An independent panel convened by the National Institutes of Health has developed a 10-year roadmap for advancing research to prevent youth suicide.
To help close research gaps related to youth suicide and to assess the scientific evidence, NIH convened the Pathways to Prevention Workshop on March 29-30, 2016. The report includes recommendations to address these four critical issues over the next decade:
- The need for surveillance by linking data from multiple sources (e.g., state all-payer databases, emergency room data, electronic health records data).
- The need to improve measurement across diverse populations and time scales of personal characteristics such as sexual orientation and identity, and environmental contexts that have been associated with suicide risk.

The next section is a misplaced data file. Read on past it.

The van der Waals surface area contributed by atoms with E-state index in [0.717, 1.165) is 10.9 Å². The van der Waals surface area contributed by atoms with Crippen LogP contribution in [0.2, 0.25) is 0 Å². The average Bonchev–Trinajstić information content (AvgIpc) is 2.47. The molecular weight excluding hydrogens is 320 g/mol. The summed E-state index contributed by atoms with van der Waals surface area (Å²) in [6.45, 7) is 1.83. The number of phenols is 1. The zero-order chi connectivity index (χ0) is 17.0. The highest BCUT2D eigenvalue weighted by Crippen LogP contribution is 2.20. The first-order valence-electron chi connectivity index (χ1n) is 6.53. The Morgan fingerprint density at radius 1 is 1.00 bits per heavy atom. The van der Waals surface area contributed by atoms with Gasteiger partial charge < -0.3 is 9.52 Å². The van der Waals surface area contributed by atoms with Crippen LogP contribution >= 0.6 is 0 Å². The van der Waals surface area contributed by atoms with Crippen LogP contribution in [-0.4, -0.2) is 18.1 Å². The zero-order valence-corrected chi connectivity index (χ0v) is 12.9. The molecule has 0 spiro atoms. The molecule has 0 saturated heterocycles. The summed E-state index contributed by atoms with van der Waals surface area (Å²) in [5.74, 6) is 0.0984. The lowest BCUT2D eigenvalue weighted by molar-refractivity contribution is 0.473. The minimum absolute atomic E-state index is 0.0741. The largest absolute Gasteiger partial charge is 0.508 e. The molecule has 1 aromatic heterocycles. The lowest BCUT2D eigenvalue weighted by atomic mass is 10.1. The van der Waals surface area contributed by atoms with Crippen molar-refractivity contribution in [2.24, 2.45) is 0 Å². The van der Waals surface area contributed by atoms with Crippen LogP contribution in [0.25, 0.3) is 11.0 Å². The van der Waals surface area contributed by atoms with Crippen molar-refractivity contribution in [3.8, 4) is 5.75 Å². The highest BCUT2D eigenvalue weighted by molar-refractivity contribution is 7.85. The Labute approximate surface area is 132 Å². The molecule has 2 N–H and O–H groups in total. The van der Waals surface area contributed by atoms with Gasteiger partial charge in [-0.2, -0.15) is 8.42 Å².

- The need to help practitioners in identifying effective suicide prevention programs.
- The need for coordinated education and training opportunities for health care providers, schools, agencies, families, and communities to remove the stigma associated with suicide.
The panel cited several barriers that impede efforts to combat youth suicide. There is limited availability of linked data systems to facilitate identifying important risk factors for youth suicide.
Researchers have not assessed measures of suicide risk and protective factors at multiple levels over time. The stigma associated with suicide has resulted in the misclassification and underreporting of suicide and suicide attempts and has reduced opportunities for successful intervention.
Press release: Panel develops plan for preventing youth suicide